Dignitaries gathered at FVRD in Chilliwack to see the new vicinity buses that will serve the Chilliwack to Agassiz and Harrison route beginning in November. Seen here are FVRD director Patricia Ross

New buses unveiled for Agassiz route

Vicinity buses kneel down for easy access, carry more passengers

Two sleek, new buses were rolled out on Wednesday morning that will serve the Agassiz-Harrison route.

The vicinity buses can carry almost double the riders as the current HandyDarts that are used on the route (#11). Chris Brown, branch manager at First Canada, said the new style of bus is only six inches longer than the HandyDart, carrying 23 seated passengers and 16 standing.

It’s a huge leap in service for those who ride the bus. There have been times when the current bus has been so crowded, young riders have been left behind at bus stops.

“The Agassiz bus has been a victim of its own success,” Brown told a large crowd that gathered for the unveiling at the FVRD office in Chilliwack. “It’s been so popular, there were sometimes too many passengers.”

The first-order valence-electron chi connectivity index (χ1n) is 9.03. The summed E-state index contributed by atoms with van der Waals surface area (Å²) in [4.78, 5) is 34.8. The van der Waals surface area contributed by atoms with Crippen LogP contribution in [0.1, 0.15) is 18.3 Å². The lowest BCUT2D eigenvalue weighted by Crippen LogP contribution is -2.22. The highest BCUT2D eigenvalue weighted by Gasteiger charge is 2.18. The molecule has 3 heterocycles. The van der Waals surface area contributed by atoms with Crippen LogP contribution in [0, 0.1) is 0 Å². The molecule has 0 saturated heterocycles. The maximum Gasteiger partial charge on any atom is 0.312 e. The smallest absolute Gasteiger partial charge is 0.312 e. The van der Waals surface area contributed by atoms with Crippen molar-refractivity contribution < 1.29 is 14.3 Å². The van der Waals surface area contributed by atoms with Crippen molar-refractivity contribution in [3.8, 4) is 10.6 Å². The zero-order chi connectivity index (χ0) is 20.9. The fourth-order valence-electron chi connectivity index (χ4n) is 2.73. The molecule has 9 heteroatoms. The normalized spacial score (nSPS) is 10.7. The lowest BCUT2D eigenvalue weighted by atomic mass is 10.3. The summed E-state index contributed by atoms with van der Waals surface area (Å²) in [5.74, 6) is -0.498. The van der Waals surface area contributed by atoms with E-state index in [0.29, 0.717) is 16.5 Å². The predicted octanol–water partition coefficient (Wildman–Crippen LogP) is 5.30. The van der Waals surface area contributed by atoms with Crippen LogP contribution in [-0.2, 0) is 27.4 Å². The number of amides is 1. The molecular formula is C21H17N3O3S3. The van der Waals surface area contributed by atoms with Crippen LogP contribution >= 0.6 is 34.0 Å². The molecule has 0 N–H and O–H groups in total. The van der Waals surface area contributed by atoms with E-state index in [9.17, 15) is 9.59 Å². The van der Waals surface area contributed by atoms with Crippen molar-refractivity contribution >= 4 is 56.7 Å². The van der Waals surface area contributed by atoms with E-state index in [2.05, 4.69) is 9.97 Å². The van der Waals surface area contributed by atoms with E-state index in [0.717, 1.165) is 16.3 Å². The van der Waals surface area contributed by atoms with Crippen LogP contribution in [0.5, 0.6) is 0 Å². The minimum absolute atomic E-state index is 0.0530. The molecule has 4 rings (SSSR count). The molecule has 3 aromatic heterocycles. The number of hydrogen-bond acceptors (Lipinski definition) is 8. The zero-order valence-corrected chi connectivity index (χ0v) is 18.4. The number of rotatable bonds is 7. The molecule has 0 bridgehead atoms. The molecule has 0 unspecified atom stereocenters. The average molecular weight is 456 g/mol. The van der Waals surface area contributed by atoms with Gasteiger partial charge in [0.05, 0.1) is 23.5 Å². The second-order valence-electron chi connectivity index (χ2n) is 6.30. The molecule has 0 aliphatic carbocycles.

There are other benefits to the new buses. The vicinity bus is still wheelchair accessible. But rather than open at the back — a process that could take up to six minutes — the bus simply kneels down at the front to allow smooth passage for all travelers.

That shortens the process from six minutes to under a minute, Brown said.

“These are wonderful buses,” enthused District of Kent Mayor John Van Laerhoven. When these hit the road in early November, he suggested that ridership would rise even further.

The Agassiz Harrison bus is one route that has seen constant growth over recent years and BC Transit has called it one of the most successful small systems in the province. The service was increased in 2010, and ridership increased along with it.

Harrison Hot Springs Mayor Leo Facio was also at the unveiling, where he likened the buses to the shorter styles seen in London.

The service is especially important for those who cannot afford to own a vehicle, he added, including seniors and students.

There are 15 Vicinity buses operating in 6 BC Transit communities.

news@ahobserver.com

 

 

 

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